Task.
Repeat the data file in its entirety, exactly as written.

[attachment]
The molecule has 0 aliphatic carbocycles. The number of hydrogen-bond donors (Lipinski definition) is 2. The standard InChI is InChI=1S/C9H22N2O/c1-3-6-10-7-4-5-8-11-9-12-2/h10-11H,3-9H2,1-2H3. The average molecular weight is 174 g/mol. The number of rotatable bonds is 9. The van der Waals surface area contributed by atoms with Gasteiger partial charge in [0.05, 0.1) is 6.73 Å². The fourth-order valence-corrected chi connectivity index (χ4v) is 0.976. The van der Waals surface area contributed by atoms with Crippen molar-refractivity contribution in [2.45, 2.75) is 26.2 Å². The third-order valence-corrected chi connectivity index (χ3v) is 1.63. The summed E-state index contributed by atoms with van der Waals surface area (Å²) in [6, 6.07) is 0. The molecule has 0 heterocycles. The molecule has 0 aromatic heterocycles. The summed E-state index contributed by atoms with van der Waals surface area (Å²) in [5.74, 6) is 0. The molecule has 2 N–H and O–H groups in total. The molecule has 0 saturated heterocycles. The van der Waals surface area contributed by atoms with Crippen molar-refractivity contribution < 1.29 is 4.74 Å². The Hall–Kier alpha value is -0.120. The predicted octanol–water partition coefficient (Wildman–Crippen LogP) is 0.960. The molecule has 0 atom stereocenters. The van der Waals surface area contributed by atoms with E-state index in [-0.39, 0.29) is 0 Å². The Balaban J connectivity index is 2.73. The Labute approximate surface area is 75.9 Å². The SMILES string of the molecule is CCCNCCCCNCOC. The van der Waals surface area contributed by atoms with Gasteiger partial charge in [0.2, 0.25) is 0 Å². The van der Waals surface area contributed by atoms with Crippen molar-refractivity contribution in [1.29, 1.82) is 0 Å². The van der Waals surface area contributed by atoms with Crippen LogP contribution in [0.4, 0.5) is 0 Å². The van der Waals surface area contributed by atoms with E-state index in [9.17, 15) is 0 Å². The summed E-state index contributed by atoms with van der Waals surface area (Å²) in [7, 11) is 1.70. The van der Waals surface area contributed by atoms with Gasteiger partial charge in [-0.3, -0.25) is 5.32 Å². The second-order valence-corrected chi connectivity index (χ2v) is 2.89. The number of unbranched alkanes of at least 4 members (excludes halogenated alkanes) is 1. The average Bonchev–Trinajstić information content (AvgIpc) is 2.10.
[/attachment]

The molecule has 0 aliphatic carbocycles. The number of hydrogen-bond donors (Lipinski definition) is 2. The standard InChI is InChI=1S/C9H22N2O/c1-3-6-10-7-4-5-8-11-9-12-2/h10-11H,3-9H2,1-2H3. The average molecular weight is 174 g/mol. The number of rotatable bonds is 9. The van der Waals surface area contributed by atoms with Gasteiger partial charge in [0.05, 0.1) is 6.73 Å². The fourth-order valence-corrected chi connectivity index (χ4v) is 0.976. The van der Waals surface area contributed by atoms with Crippen molar-refractivity contribution in [2.45, 2.75) is 26.2 Å². The third-order valence-corrected chi connectivity index (χ3v) is 1.63. The summed E-state index contributed by atoms with van der Waals surface area (Å²) in [6, 6.07) is 0. The molecule has 0 heterocycles. The molecule has 0 aromatic heterocycles. The summed E-state index contributed by atoms with van der Waals surface area (Å²) in [5.74, 6) is 0. The molecule has 2 N–H and O–H groups in total. The molecule has 0 saturated heterocycles. The van der Waals surface area contributed by atoms with Crippen molar-refractivity contribution < 1.29 is 4.74 Å². The Hall–Kier alpha value is -0.120. The predicted octanol–water partition coefficient (Wildman–Crippen LogP) is 0.960. The molecule has 0 atom stereocenters. The van der Waals surface area contributed by atoms with E-state index in [-0.39, 0.29) is 0 Å². The Balaban J connectivity index is 2.73. The Labute approximate surface area is 75.9 Å². The SMILES string of the molecule is CCCNCCCCNCOC. The van der Waals surface area contributed by atoms with Gasteiger partial charge in [0.2, 0.25) is 0 Å². The van der Waals surface area contributed by atoms with Crippen molar-refractivity contribution in [1.29, 1.82) is 0 Å². The van der Waals surface area contributed by atoms with Crippen LogP contribution in [0.4, 0.5) is 0 Å². The van der Waals surface area contributed by atoms with E-state index in [9.17, 15) is 0 Å². The summed E-state index contributed by atoms with van der Waals surface area (Å²) in [7, 11) is 1.70. The van der Waals surface area contributed by atoms with Gasteiger partial charge in [-0.3, -0.25) is 5.32 Å². The second-order valence-corrected chi connectivity index (χ2v) is 2.89. The number of unbranched alkanes of at least 4 members (excludes halogenated alkanes) is 1. The average Bonchev–Trinajstić information content (AvgIpc) is 2.10.